Since then, I've learned to knit and crochet, and started spinning my own yarn and bought a spinning wheel and learned about all sorts of different fibers and one day had an epiphany that *all of our clothes* are either knitted or woven! And wow, all of a sudden I have this whole appreciation for yarn, and it's a really complicated topic, and I check out stacks of books from the library just on the subject of yarn and knitting several times a month.

    I assume that pretty much everything is like this. So when I feel like, you know, it's a video of a beautiful park...what more is there to say about it? that's probably a reflection of my cluelessness about the medium and not a reflection of the "grade" your movie should receive. Since I don't have any reference for the medium you're using, I don't have a good way of interpreting the language you are speaking in. If you are curious about the impressions of a non-video-speaker, here's what I thought.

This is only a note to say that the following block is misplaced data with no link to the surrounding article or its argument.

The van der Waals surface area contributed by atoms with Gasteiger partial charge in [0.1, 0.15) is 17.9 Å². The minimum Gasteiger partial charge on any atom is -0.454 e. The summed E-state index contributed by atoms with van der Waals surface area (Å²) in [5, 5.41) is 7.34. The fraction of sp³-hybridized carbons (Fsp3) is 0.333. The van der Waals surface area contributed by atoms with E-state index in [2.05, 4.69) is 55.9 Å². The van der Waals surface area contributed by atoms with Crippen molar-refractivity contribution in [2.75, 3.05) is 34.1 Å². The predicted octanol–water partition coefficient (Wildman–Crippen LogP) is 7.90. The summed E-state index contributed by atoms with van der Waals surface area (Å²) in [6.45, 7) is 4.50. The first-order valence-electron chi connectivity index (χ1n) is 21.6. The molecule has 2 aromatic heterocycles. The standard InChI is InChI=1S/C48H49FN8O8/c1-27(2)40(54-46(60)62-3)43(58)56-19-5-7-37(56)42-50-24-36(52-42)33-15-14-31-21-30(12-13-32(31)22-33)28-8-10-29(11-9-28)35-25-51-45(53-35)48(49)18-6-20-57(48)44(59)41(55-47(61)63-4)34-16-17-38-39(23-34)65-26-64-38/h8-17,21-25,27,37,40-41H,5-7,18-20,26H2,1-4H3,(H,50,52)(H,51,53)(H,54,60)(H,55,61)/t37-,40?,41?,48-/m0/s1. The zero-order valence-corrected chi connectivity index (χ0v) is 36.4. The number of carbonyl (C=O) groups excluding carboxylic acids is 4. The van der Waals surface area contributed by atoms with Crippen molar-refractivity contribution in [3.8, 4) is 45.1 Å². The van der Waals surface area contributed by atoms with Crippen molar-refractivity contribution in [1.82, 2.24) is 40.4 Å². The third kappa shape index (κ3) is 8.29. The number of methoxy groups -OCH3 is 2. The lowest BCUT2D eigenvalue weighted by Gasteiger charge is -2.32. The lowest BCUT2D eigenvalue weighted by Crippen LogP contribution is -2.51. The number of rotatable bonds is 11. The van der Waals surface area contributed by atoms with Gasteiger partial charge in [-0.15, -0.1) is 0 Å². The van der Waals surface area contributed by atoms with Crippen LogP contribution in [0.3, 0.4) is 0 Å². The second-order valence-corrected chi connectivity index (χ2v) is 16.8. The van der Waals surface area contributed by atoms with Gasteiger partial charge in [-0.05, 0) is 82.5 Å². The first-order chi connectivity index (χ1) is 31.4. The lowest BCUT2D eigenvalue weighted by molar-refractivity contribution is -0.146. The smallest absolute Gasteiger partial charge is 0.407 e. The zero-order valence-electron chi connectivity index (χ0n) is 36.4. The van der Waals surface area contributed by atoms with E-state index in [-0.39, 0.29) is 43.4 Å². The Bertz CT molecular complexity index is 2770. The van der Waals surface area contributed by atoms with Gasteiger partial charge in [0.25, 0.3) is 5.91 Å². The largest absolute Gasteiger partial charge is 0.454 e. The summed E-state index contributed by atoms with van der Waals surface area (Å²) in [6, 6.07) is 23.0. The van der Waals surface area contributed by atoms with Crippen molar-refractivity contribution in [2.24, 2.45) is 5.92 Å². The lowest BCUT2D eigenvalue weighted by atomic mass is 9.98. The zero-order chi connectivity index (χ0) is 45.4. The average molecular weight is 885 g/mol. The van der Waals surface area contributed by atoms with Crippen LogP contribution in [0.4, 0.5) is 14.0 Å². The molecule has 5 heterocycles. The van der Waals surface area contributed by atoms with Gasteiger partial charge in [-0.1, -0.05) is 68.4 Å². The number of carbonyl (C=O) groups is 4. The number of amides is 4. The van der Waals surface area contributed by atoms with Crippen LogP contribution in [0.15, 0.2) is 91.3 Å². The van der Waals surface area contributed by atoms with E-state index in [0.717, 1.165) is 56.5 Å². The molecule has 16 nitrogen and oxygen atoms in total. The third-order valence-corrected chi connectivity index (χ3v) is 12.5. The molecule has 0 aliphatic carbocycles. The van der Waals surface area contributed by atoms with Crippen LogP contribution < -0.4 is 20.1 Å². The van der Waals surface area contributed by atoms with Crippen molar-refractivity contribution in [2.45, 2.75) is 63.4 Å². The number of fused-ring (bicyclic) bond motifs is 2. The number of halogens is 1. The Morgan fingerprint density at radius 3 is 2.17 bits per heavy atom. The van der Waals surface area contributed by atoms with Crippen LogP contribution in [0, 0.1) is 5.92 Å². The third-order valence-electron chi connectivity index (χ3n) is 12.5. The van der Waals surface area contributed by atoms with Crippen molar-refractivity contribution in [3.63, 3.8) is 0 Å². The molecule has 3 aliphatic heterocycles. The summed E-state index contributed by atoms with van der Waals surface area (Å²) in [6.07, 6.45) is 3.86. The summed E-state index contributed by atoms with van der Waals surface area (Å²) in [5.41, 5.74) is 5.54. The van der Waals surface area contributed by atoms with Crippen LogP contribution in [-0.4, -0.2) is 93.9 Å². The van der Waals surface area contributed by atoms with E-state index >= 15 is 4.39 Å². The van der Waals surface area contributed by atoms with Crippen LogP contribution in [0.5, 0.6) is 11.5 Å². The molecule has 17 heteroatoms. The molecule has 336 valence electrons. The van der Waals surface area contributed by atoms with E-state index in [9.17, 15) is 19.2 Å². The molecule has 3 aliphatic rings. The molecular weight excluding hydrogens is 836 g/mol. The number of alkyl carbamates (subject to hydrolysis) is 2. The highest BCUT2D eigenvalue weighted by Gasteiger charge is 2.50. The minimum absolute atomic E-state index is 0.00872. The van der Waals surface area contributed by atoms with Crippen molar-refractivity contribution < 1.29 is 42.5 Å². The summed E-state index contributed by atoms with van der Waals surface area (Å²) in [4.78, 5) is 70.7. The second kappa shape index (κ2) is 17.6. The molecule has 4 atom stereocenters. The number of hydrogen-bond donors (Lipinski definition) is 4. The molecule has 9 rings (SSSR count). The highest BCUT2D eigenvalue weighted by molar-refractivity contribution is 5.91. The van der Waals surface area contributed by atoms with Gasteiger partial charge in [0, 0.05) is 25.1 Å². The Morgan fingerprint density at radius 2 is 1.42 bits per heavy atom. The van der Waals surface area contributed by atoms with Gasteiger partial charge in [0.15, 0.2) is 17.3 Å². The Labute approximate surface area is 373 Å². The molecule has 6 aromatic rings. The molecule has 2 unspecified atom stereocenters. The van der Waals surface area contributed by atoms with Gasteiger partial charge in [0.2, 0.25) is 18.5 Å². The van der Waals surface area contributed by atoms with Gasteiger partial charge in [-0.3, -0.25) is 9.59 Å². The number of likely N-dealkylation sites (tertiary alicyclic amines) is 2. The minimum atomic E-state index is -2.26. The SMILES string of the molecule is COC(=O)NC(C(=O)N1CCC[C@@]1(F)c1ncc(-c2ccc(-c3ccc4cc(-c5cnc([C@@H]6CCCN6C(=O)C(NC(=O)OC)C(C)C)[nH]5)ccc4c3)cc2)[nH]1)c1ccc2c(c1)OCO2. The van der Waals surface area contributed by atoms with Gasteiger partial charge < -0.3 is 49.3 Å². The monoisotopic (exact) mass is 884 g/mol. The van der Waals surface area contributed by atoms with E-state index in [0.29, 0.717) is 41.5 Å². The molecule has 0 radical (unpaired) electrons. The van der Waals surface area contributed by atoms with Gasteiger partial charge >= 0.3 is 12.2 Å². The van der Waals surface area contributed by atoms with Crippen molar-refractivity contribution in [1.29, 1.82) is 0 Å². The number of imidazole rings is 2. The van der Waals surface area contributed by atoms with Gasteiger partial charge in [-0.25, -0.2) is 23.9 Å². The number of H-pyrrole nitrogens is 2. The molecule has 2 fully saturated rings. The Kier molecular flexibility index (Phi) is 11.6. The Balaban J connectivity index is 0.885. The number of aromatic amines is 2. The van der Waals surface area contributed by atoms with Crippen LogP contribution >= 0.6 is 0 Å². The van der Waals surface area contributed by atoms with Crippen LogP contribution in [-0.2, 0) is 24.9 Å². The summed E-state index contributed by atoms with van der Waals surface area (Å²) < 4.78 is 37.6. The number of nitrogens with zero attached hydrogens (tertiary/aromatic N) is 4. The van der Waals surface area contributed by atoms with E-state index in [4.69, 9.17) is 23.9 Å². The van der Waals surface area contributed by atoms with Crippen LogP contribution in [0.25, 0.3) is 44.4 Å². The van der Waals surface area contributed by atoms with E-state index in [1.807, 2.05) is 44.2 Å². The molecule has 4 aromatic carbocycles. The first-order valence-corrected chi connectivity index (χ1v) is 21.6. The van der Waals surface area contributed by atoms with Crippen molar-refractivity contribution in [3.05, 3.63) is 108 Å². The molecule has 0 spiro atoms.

What a beautiful place! I haven't been there, but I love the juxtaposition of browns and greens in one location.

    I get the sense you're trying to say something with the cow and the bird, but I'm not really sure what. Does it have to do with domestication? Freedom? That cow seems plenty content. Obviously, there is some level of symbology going on here and throughout the video, so much so that a friend of yours has been forced to drink red wine as a result of an emotional reaction to part of it (which I think pretty much makes it an A++, by the way), but it's a level of symbology that I don't get.

    When the second song came on, I was expecting something different to happen in the video, but I'm not sure that anything changed. Were the woods supposed to be slightly creepy?